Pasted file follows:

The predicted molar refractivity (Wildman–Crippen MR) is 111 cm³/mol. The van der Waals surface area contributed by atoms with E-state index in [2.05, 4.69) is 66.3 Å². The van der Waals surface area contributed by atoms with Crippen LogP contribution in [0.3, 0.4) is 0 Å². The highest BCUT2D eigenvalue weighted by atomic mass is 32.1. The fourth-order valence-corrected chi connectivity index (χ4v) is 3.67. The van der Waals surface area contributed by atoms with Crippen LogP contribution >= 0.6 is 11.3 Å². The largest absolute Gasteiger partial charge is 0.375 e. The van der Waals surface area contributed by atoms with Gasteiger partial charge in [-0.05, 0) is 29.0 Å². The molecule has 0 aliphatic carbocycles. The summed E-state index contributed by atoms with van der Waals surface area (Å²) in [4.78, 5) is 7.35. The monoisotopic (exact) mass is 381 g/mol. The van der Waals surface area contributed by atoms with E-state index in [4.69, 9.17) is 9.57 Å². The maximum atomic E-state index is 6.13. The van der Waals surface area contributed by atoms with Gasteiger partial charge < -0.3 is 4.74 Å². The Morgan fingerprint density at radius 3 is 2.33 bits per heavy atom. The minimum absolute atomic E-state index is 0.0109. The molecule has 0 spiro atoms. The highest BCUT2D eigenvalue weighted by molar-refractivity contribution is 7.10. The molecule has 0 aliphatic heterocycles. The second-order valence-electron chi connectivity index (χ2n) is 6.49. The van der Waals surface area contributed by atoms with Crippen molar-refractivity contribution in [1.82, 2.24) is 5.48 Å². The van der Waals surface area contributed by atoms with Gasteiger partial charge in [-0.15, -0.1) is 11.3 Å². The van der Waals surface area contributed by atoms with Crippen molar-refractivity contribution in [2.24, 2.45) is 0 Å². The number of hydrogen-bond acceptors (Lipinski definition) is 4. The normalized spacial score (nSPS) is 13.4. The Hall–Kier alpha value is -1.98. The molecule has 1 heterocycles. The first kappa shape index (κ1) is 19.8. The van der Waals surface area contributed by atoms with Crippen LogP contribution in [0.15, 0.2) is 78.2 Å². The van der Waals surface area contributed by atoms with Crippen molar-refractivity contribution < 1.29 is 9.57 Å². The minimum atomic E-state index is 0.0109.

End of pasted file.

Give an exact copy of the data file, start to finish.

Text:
The predicted molar refractivity (Wildman–Crippen MR) is 111 cm³/mol. The van der Waals surface area contributed by atoms with E-state index in [2.05, 4.69) is 66.3 Å². The van der Waals surface area contributed by atoms with Crippen LogP contribution in [0.3, 0.4) is 0 Å². The highest BCUT2D eigenvalue weighted by atomic mass is 32.1. The fourth-order valence-corrected chi connectivity index (χ4v) is 3.67. The van der Waals surface area contributed by atoms with Crippen LogP contribution >= 0.6 is 11.3 Å². The largest absolute Gasteiger partial charge is 0.375 e. The van der Waals surface area contributed by atoms with Gasteiger partial charge in [-0.05, 0) is 29.0 Å². The molecule has 0 aliphatic carbocycles. The summed E-state index contributed by atoms with van der Waals surface area (Å²) in [4.78, 5) is 7.35. The monoisotopic (exact) mass is 381 g/mol. The van der Waals surface area contributed by atoms with E-state index in [4.69, 9.17) is 9.57 Å². The maximum atomic E-state index is 6.13. The van der Waals surface area contributed by atoms with Gasteiger partial charge < -0.3 is 4.74 Å². The Morgan fingerprint density at radius 3 is 2.33 bits per heavy atom. The minimum absolute atomic E-state index is 0.0109. The molecule has 0 spiro atoms. The highest BCUT2D eigenvalue weighted by molar-refractivity contribution is 7.10. The molecule has 0 aliphatic heterocycles. The second-order valence-electron chi connectivity index (χ2n) is 6.49. The van der Waals surface area contributed by atoms with Crippen molar-refractivity contribution in [1.82, 2.24) is 5.48 Å². The van der Waals surface area contributed by atoms with Gasteiger partial charge in [-0.15, -0.1) is 11.3 Å². The van der Waals surface area contributed by atoms with Crippen molar-refractivity contribution in [2.24, 2.45) is 0 Å². The number of hydrogen-bond acceptors (Lipinski definition) is 4. The normalized spacial score (nSPS) is 13.4. The Hall–Kier alpha value is -1.98. The molecule has 1 heterocycles. The first kappa shape index (κ1) is 19.8. The van der Waals surface area contributed by atoms with Crippen LogP contribution in [0.15, 0.2) is 78.2 Å². The van der Waals surface area contributed by atoms with Crippen molar-refractivity contribution < 1.29 is 9.57 Å². The minimum atomic E-state index is 0.0109.